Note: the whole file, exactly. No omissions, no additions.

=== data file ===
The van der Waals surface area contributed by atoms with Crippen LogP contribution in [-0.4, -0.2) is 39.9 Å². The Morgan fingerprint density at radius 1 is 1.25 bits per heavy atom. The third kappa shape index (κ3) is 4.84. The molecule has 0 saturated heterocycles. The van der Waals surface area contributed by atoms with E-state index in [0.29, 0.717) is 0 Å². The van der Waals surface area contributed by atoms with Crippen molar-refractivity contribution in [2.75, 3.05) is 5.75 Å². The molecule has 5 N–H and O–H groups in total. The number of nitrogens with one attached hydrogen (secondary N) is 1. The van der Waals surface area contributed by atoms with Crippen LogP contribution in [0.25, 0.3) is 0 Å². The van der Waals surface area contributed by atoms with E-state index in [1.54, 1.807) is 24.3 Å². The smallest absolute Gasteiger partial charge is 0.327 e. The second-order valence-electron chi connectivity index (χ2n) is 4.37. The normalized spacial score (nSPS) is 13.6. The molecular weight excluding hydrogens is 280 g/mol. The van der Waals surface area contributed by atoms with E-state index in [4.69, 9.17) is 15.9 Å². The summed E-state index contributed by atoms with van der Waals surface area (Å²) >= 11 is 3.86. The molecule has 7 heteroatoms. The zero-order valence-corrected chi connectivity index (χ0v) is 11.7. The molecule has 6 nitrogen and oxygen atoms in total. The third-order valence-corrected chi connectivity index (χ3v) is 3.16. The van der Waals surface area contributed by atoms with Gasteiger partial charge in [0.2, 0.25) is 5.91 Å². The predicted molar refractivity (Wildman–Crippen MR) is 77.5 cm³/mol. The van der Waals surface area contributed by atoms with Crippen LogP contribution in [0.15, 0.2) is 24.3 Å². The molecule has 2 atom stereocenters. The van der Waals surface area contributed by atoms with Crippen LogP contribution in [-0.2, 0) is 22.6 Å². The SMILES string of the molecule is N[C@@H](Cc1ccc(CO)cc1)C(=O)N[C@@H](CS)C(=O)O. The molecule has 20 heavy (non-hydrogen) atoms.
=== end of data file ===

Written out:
The van der Waals surface area contributed by atoms with Crippen LogP contribution in [-0.4, -0.2) is 39.9 Å². The Morgan fingerprint density at radius 1 is 1.25 bits per heavy atom. The third kappa shape index (κ3) is 4.84. The molecule has 0 saturated heterocycles. The van der Waals surface area contributed by atoms with E-state index in [0.29, 0.717) is 0 Å². The van der Waals surface area contributed by atoms with Crippen molar-refractivity contribution in [2.75, 3.05) is 5.75 Å². The molecule has 5 N–H and O–H groups in total. The number of nitrogens with one attached hydrogen (secondary N) is 1. The van der Waals surface area contributed by atoms with Crippen LogP contribution in [0.25, 0.3) is 0 Å². The van der Waals surface area contributed by atoms with E-state index in [1.54, 1.807) is 24.3 Å². The smallest absolute Gasteiger partial charge is 0.327 e. The second-order valence-electron chi connectivity index (χ2n) is 4.37. The normalized spacial score (nSPS) is 13.6. The molecular weight excluding hydrogens is 280 g/mol. The van der Waals surface area contributed by atoms with E-state index in [4.69, 9.17) is 15.9 Å². The summed E-state index contributed by atoms with van der Waals surface area (Å²) >= 11 is 3.86. The molecule has 7 heteroatoms. The zero-order valence-corrected chi connectivity index (χ0v) is 11.7. The molecule has 6 nitrogen and oxygen atoms in total. The third-order valence-corrected chi connectivity index (χ3v) is 3.16. The van der Waals surface area contributed by atoms with Gasteiger partial charge in [0.2, 0.25) is 5.91 Å². The predicted molar refractivity (Wildman–Crippen MR) is 77.5 cm³/mol. The van der Waals surface area contributed by atoms with Crippen LogP contribution in [0.15, 0.2) is 24.3 Å². The molecule has 2 atom stereocenters. The van der Waals surface area contributed by atoms with Crippen LogP contribution in [-0.2, 0) is 22.6 Å². The SMILES string of the molecule is N[C@@H](Cc1ccc(CO)cc1)C(=O)N[C@@H](CS)C(=O)O. The molecule has 20 heavy (non-hydrogen) atoms.